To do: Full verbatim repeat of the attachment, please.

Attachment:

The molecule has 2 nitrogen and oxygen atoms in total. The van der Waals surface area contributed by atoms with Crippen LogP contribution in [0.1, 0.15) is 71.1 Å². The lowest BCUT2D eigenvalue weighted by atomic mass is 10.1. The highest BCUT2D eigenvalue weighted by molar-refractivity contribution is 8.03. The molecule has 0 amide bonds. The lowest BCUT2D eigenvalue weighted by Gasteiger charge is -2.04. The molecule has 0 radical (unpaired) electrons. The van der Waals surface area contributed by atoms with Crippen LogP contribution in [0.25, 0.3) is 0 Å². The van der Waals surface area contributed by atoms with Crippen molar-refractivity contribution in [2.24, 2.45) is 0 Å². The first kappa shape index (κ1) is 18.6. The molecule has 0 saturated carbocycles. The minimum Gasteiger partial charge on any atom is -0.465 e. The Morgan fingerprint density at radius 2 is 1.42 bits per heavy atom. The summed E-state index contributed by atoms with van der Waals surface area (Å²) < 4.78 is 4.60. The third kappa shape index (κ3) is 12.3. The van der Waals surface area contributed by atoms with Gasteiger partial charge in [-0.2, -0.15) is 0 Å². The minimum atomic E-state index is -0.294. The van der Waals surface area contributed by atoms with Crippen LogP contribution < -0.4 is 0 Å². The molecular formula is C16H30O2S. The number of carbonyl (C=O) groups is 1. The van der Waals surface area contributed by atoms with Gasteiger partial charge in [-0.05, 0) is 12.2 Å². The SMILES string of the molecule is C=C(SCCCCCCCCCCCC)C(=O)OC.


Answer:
The molecule has 2 nitrogen and oxygen atoms in total. The van der Waals surface area contributed by atoms with Crippen LogP contribution in [0.1, 0.15) is 71.1 Å². The lowest BCUT2D eigenvalue weighted by atomic mass is 10.1. The highest BCUT2D eigenvalue weighted by molar-refractivity contribution is 8.03. The molecule has 0 amide bonds. The lowest BCUT2D eigenvalue weighted by Gasteiger charge is -2.04. The molecule has 0 radical (unpaired) electrons. The van der Waals surface area contributed by atoms with Crippen LogP contribution in [0.25, 0.3) is 0 Å². The van der Waals surface area contributed by atoms with Crippen molar-refractivity contribution in [2.24, 2.45) is 0 Å². The first kappa shape index (κ1) is 18.6. The molecule has 0 saturated carbocycles. The minimum Gasteiger partial charge on any atom is -0.465 e. The Morgan fingerprint density at radius 2 is 1.42 bits per heavy atom. The summed E-state index contributed by atoms with van der Waals surface area (Å²) < 4.78 is 4.60. The third kappa shape index (κ3) is 12.3. The van der Waals surface area contributed by atoms with Gasteiger partial charge in [-0.2, -0.15) is 0 Å². The minimum atomic E-state index is -0.294. The van der Waals surface area contributed by atoms with Crippen LogP contribution < -0.4 is 0 Å². The molecular formula is C16H30O2S. The number of carbonyl (C=O) groups is 1. The van der Waals surface area contributed by atoms with Gasteiger partial charge in [-0.05, 0) is 12.2 Å². The SMILES string of the molecule is C=C(SCCCCCCCCCCCC)C(=O)OC.